Mike Slanker, a political adviser to Heller and Republican Gov. Brian Sandoval, is said to be at the center of discussions, according to several GOP sources. Slanker did not comment when asked about such plans, but is looking to hire a political operative at a six-figure salary, said a Republican familiar with the job offer.

Sandoval, who has announced he’s running for re-election in 2014, already has a separate New Nevada PAC, which raised nearly $890,000 during the 2012 election cycle, mostly from gaming, mining and other business interests.

The New Nevada PAC donated more than $700,000 to GOP efforts to elect Republican state senators, including by directly giving the maximum $10,000 each to five candidates. Three of those GOP contenders won, not enough to regain control of the state Senate, where Democrats hung onto their 11-to-10 seat majority.

Still, it was a demonstration of the popular governor’s ability to raise money and influence elections.

If a new, separate entity is created, it could be formed as a 527 organization, or tax-exempt political action committee that can accept unlimited donations, although they must be reported. Or the organization could be set up as a 501c4 group, which doesn’t have to disclose who contributes to the organization.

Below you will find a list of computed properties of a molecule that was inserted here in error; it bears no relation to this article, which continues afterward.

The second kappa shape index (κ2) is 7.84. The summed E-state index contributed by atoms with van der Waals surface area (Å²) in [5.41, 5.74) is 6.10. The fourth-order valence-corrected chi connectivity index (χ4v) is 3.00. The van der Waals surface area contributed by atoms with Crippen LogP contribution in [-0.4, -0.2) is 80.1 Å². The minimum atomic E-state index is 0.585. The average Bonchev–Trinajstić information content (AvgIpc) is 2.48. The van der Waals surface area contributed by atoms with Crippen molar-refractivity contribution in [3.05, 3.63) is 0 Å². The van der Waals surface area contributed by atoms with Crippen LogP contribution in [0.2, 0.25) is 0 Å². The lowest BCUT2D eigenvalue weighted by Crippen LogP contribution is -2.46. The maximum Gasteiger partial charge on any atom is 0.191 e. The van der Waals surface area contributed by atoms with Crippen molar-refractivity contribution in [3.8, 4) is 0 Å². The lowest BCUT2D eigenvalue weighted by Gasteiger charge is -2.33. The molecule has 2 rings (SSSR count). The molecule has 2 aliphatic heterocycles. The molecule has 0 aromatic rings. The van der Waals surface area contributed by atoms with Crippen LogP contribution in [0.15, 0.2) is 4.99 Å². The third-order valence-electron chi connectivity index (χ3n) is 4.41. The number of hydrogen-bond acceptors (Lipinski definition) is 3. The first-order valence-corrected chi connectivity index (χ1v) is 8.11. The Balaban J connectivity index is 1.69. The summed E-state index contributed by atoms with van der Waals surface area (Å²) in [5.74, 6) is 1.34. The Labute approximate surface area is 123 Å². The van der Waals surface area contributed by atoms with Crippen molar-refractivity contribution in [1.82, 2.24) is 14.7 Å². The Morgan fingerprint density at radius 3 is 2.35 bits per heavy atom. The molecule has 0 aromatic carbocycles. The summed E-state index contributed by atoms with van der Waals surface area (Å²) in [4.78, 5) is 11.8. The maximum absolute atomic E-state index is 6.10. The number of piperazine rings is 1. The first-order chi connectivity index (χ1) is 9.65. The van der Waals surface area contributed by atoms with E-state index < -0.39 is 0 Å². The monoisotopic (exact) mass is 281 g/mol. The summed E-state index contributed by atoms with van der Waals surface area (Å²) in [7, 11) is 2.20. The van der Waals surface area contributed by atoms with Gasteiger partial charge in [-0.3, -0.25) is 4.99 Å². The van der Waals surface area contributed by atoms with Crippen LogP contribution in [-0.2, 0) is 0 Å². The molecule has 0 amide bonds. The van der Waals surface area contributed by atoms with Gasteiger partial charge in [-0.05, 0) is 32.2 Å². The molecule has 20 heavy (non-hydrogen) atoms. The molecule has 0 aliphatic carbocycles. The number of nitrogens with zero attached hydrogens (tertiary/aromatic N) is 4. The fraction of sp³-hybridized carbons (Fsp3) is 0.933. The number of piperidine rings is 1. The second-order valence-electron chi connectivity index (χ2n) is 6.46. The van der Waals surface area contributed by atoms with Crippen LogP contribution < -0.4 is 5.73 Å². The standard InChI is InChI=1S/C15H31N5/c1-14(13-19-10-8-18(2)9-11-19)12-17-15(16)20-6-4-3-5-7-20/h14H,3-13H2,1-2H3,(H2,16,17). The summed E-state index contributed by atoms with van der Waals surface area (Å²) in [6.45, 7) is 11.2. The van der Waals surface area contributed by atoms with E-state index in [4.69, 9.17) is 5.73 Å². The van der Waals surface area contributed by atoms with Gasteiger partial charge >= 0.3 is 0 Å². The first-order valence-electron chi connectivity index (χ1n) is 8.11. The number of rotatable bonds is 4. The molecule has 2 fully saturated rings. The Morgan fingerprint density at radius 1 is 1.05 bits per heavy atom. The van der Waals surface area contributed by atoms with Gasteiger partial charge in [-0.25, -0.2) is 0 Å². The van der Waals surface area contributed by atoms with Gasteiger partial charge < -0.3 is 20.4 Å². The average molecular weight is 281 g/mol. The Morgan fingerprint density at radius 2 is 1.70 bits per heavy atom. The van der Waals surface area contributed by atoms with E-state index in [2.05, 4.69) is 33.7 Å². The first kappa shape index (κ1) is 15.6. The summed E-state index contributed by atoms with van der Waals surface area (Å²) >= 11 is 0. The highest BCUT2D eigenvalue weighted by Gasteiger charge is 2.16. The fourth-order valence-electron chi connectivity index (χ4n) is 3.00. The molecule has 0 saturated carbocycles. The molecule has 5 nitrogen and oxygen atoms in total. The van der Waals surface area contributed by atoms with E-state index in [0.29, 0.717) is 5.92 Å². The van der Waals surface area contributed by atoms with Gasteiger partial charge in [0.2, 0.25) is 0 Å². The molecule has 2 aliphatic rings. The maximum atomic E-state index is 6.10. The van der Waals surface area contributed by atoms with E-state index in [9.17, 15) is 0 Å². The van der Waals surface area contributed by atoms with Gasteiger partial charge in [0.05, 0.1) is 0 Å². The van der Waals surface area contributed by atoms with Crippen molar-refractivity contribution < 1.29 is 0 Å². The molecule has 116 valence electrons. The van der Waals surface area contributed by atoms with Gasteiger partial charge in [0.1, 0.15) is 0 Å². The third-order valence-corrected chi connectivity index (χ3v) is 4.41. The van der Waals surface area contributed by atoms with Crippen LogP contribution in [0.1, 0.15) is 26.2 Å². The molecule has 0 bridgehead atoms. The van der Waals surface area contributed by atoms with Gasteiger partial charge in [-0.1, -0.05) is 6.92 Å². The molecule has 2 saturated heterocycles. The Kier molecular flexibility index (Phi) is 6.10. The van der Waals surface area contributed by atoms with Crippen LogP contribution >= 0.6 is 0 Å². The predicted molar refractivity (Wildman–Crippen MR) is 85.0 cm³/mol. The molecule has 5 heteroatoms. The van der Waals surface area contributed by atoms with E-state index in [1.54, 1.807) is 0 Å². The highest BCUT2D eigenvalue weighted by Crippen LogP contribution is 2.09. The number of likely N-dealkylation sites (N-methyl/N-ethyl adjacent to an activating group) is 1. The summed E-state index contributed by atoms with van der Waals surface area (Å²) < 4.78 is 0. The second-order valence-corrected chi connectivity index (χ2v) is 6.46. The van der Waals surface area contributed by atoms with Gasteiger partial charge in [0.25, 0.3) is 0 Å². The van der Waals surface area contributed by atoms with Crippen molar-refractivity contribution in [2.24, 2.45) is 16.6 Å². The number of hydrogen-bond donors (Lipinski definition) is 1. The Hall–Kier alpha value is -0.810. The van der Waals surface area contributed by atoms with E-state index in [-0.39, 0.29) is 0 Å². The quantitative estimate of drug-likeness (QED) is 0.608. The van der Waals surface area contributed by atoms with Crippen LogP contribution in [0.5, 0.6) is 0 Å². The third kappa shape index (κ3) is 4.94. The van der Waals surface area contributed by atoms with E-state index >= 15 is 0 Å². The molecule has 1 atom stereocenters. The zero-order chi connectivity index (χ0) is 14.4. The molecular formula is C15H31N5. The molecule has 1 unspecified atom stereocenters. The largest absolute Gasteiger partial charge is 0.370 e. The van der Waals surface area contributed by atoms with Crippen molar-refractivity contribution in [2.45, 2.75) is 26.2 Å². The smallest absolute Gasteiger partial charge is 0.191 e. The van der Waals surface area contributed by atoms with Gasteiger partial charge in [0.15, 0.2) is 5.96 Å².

And Nevada has plenty of major GOP donors to tap, including Las Vegas Sands Corp. Chairman Sheldon Adelson, who contributed about $70 million in 2012, and Wynn Resorts Ltd. Chairman Steve Wynn, another multimillion-dollar casino donor.

One GOP insider said the private political model is based on what happened in Colorado when wealthy progressive leaders banded together to create a fund­raising group outside the state party to back Democratic candidates and build a better grass-roots organization. The effort helped turn the state blue, starting with Democratic victories in the 2006 election cycle and continuing with Obama wins in 2008 and 2012. The strategy is the subject of a book, “The Blueprint: How the Democrats Won Colorado (and Why Republicans Everywhere Should Care).”

“If the party in Nevada can’t get its act together, outside organizations may put something together,” said one GOP insider, who spoke on condition of anonymity to discuss private talks. “I don’t think it depends on the donors. I think it depends on whether they put together a product the donors will want to invest in.”


Wealthy Silver State political donors would prefer to operate through a revived Nevada Republican Party, according to one Republican familiar with the thinking of big contributors, but might not if Slanker or others put together a private political organization that might be able to do a better job of winning elections.

“I think they’d all rather go through the party,” said the Republican operative.